Hoka Torrent 2 - Women's Review
Compare to Similar Products
Hoka Torrent 2 - Women's
$95.73 at REI
|$58.48 at Backcountry|
Compare at 2 sellers
|$58.48 at Backcountry|
Compare at 2 sellers
|$83.97 at Backcountry|
Compare at 3 sellers
$79.07 at Amazon
|Pros||Well-cushioned midsole, excellent traction, good stability, excellent at everything including long distances, high value||Light, very protective, excellent mud shed, superior traction, surprisingly stable||Great traction, streamlined profile, encourages speed||Ultra-comfortable, lightweight, stable, protective, plenty of toebox space||Affordable, comfortable, good crossover shoe, great for beginning trail runners|
|Cons||Stack height takes some getting used to, less customizable lacebed||Narrow fit, runs small, rigid construction, takes time to break-in||Less protective, runs narrow||Packs out more quickly than others, zero-drop isn't for everyone, less arch support||Not rugged enough for technical trails, less sensitive|
|Bottom Line||With a comfortable and responsive midsole and enough room in the forefoot for toe wiggle, you'll be happy running mile after mile||Stable and deliciously sticky, this contender is just a crusher all the way around, built for training runs and long distances alike||When you are looking to ratchet up the speed on technical trails, this is the lightweight and snug-fitting shoe you'll reach for||While not necessarily built for speed, you'll get a plush ride with all of the space your toes need to spread on long-distance days||If you are looking for an affordable shoe to run light trails and fire roads, look no further because this is the perfect shoe for you|
|Rating Categories||Hoka Torrent 2 - Wo...||Dynafit Feline SL -...||Saucony Peregrine 12||Altra Lone Peak 6 -...||Brooks Divide 2 - W...|
|Foot Protection (25%)|
|Comfort and Fit (15%)|
|Specs||Hoka Torrent 2 - Wo...||Dynafit Feline SL -...||Saucony Peregrine 12||Altra Lone Peak 6 -...||Brooks Divide 2 - W...|
|Measured Weight (per shoe)||7.41 oz (size 7)
8.6 oz (size 9)
|9.45 oz (size 7)
9.8 oz (size 9)
|7.76 oz (size 7)||7.62 oz(size 7)||8.0 oz (size 7)|
|Heel-to-Toe Drop||5 mm||8 mm||4 mm||0 mm||8 mm|
|Stack Height (Heel, Forefoot)||31 mm||Not disclosed||26.5 mm, 22.5 mm||25 mm, 25 mm||20 mm, 12 mm|
|Upper||Engineered mesh||Mesh, continuous nylon||Recycled polyester Air-mesh||Quick-Dry Air Mesh||Synthetic mesh|
|Midsole||EVA||Feline SL midsole||PWRRUN||Altra EGO||EVA|
|Outsole||Rubber||Sticky Pomoco Outer||PWRTRAC rubber||MaxTrac rubber||Rubber|
|Rock Plate?||None||Not disclosed||Yes||Yes||Yes|
|Wide Version Available?||No||No||Yes||No||No|
|Sizes Available||6 - 11||5 - 11||5 - 12||5.5 - 12||5 - 12|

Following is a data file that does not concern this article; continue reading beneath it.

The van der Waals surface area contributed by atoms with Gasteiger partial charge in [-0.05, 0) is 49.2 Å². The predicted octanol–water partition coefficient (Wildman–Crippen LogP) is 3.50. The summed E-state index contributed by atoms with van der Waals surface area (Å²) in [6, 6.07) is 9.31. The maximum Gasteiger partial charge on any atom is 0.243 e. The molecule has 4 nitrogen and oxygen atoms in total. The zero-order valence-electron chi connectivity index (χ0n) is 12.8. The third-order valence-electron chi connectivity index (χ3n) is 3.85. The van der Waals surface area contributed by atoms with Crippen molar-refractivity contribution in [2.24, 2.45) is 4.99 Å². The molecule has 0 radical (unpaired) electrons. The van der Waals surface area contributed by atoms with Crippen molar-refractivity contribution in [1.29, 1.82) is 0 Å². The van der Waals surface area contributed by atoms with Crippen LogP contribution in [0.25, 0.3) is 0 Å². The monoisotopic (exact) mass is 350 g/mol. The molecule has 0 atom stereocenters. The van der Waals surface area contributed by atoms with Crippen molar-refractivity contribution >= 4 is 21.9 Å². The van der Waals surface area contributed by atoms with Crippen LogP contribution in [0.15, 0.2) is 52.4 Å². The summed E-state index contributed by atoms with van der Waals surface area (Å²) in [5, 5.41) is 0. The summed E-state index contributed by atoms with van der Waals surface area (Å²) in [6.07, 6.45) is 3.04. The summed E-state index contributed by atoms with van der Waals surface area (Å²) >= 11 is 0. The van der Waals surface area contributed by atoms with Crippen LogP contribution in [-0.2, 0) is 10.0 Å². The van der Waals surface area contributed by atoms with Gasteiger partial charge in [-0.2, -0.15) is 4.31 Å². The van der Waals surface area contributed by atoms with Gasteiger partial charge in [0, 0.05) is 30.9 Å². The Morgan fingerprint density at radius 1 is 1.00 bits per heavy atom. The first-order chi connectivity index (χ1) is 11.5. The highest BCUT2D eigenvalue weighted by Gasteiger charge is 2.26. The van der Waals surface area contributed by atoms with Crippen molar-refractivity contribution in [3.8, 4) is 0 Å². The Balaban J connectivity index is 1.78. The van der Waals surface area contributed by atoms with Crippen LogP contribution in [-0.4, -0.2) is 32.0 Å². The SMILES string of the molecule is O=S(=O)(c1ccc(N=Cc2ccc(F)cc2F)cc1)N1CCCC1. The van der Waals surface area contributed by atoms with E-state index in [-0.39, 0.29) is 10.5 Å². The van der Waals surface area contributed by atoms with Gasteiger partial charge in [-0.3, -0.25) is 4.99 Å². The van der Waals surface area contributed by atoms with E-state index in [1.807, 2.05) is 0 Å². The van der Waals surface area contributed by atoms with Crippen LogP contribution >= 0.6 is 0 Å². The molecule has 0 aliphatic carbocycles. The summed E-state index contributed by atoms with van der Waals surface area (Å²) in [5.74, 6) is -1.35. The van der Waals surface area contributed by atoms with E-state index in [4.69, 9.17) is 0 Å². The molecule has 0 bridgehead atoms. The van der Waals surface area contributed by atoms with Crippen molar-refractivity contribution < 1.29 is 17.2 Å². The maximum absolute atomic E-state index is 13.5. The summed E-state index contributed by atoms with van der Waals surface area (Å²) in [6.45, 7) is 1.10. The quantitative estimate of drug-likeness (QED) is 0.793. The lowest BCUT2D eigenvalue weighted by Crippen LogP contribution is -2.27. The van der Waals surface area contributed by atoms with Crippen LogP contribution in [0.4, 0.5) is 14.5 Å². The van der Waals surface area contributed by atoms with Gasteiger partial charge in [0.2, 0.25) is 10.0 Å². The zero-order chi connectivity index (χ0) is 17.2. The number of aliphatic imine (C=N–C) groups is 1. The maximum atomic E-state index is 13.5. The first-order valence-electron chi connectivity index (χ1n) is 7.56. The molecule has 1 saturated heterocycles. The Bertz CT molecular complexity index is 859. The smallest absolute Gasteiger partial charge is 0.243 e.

Our Analysis and Test Results
The Torrent 2 is a cushioned and lightweight trail runner that easily flows over technical terrain with a responsive ride. It has 31mm of stack height, and a women's size 7 US tips the scale at a scant 7.41 ounces. It's a favorite for long-distance runs, boasting superior comfort. Over time it molds to your foot for a solid fit that feels wider than most Hoka shoes we've tested. While this is a quality that we love about the Torrent, if your gait is imperfect based on muscular imbalances, your shoes might not wear down evenly, potentially leading to further gait issues. But overall, for the price, the Torrent 2 does it all and provides epic value for long distances.
This trail runner boasts superior protection scoring high in this metric. It keeps out pesky particulates while protecting you from underfoot hazards. We tested it over deep sand, dusty trails, and high ridgelines, and we ran ultra distances and even took them out for a few beach runs. We felt more protected in this shoe than most others in this review.
The Torrent 2 allows you to log miles with excellent underfoot cushioning that is responsive, pushing you forward with each step. We wore the Torrent while taking on rocky, root-saturated trails without feeling much. The thick underfoot cushion and powerful base help to dissipate pressure, which came in handy during coastal runs on rocky sea cliffs. The cushioning is soft and responsive, wrapping itself over any hazard without translating the underfoot architecture of the trail to your foot.
The toe cap isn't very hard and certainly isn't the biggest in our lineup of contenders, but it does a good enough job protecting from unexpected stubs. We didn't have to stop once during our double-digit mileage runs to empty our shoes, even when testing in deep sand.